Barium is a milky fluid that absorbs
x-rays. Barium is placed into the bowels through the rectum. This is called an enema. Barium coats the lining of the lower intestines. This makes that area easier to see on an x-ray.
Tell your doctor if you are allergic to latex or barium.
Your bowel must be empty before this test. Your doctor may ask you to:
Eat a clear liquid diet.
Use a warm water or over-the-counter enema.
Do not eat or drink anything after midnight.
Description of Test
A well-lubricated enema tube will be gently inserted into your rectum. You may be given an injection to relax the rectum. Barium will be inserted through the tube. A small balloon at the end of the tube will be inflated. This balloon keeps the barium inside. You will be moved several times to make sure the barium coats the walls of the colon and rectum. A small amount of air will be inserted through the tube. A series of x-rays will be taken. After this, the enema tube will be removed.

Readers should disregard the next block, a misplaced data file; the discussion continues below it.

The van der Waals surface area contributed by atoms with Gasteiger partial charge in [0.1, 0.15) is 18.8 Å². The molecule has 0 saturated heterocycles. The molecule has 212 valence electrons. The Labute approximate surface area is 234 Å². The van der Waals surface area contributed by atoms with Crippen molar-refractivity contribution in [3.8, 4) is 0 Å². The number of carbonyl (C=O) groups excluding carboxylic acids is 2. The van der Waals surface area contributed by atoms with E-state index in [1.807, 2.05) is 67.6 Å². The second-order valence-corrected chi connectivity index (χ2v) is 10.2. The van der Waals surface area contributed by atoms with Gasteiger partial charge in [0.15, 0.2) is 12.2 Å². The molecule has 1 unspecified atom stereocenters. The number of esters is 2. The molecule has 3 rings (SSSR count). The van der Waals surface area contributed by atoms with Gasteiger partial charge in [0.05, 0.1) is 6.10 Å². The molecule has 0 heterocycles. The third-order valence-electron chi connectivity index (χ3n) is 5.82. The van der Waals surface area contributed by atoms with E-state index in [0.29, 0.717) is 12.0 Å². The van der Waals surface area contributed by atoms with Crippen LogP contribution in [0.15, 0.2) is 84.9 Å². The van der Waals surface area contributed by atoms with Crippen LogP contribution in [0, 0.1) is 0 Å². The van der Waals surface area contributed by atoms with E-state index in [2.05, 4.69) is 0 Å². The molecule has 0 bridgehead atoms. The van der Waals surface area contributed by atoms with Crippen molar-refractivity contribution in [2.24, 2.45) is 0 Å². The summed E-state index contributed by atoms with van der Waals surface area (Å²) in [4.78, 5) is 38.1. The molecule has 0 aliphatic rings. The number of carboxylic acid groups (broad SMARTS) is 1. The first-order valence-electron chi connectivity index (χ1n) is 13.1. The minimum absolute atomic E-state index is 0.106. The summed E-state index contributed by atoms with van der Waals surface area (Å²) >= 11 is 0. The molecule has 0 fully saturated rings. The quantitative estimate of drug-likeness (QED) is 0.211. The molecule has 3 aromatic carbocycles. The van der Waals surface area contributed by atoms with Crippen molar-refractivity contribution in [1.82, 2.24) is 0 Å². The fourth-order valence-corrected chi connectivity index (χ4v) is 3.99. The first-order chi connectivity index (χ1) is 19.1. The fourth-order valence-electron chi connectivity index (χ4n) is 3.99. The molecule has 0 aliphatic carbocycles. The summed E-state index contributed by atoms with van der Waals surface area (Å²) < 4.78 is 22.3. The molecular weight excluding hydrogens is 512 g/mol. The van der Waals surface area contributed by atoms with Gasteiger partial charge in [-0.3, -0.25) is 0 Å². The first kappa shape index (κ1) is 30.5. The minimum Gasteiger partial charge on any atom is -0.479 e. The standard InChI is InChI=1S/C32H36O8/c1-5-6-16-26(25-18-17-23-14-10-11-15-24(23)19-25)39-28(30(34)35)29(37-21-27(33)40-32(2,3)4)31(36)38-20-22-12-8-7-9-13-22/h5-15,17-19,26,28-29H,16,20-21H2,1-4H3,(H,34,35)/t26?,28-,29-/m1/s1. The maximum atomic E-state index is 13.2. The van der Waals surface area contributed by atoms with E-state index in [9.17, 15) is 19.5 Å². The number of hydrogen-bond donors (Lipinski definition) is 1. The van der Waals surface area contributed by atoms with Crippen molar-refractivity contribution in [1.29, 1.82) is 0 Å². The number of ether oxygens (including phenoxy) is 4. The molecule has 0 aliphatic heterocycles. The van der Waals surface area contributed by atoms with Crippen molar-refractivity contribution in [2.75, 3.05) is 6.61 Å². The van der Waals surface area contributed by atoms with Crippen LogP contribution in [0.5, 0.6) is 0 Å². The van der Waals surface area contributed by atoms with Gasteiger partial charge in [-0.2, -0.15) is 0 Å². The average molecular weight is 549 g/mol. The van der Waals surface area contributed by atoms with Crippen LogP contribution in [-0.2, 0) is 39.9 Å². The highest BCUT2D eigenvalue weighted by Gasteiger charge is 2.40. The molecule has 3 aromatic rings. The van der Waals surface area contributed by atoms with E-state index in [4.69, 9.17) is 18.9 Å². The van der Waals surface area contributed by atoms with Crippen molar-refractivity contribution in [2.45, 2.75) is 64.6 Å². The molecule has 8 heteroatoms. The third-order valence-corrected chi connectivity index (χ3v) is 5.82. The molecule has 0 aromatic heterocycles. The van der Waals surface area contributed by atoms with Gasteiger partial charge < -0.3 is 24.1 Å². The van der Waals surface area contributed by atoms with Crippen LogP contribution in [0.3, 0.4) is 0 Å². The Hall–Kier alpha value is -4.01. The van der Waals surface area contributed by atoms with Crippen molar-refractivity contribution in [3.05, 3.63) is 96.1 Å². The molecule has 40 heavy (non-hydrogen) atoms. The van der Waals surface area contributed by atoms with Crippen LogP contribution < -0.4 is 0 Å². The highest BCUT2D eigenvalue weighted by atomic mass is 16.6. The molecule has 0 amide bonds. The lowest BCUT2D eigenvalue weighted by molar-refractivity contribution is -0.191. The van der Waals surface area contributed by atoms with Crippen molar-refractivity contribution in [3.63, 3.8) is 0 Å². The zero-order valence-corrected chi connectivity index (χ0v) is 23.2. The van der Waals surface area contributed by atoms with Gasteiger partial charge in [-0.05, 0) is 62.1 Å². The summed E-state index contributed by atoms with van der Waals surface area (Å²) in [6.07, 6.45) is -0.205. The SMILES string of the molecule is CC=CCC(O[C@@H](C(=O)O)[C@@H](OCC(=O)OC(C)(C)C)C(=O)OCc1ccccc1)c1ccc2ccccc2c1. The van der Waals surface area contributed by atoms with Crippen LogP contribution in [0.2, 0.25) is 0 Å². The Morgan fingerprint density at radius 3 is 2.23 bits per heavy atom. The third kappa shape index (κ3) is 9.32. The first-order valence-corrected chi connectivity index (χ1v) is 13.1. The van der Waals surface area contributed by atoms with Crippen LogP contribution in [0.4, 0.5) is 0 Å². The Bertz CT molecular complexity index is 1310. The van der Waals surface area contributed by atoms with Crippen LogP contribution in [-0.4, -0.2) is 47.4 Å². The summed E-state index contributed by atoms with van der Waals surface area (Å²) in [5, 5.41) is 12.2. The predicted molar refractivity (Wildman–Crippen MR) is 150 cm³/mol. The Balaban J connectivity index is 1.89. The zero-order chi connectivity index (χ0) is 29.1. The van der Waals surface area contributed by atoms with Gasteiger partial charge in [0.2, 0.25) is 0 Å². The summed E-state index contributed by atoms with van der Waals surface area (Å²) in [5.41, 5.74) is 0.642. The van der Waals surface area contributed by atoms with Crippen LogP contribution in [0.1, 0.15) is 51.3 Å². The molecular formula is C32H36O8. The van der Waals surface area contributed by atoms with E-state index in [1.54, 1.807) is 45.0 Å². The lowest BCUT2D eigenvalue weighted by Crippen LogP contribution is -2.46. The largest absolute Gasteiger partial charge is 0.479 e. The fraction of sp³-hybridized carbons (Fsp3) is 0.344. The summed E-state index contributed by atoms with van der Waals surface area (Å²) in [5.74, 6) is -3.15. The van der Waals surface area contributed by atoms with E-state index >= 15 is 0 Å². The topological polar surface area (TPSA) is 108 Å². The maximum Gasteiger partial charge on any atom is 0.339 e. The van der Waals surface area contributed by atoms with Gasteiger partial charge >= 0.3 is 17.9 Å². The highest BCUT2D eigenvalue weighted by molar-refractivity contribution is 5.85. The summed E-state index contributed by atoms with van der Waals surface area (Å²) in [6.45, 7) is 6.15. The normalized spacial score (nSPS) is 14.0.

Barium enema. McKinley Health Center, University of Illinois at Urbana-Champaign website. Available at: ...(Click grey area to select URL) Updated June 14, 2011. Accessed October 3, 2017.
Lower GI series. National Institute of Diabetes and Digestive and Kidney Diseases website. Available at:https://www.niddk.nih.gov/health-information/diagnostic-tests/lower-gi-series.
Updated June 2016. Accessed October 3, 2017.
X-ray (radiography)—lower GI tract. Radiology Info—Radiological Society of North America website. Available at:
https://www.radiologyinfo.org/en/info.cfm?pg=lowergi. Updated March 1, 2017. Accessed October 3, 2017.
Last reviewed September 2018 by
EBSCO Medical Review Board
Daus Mahnke, MD Last Updated: 9/3/2014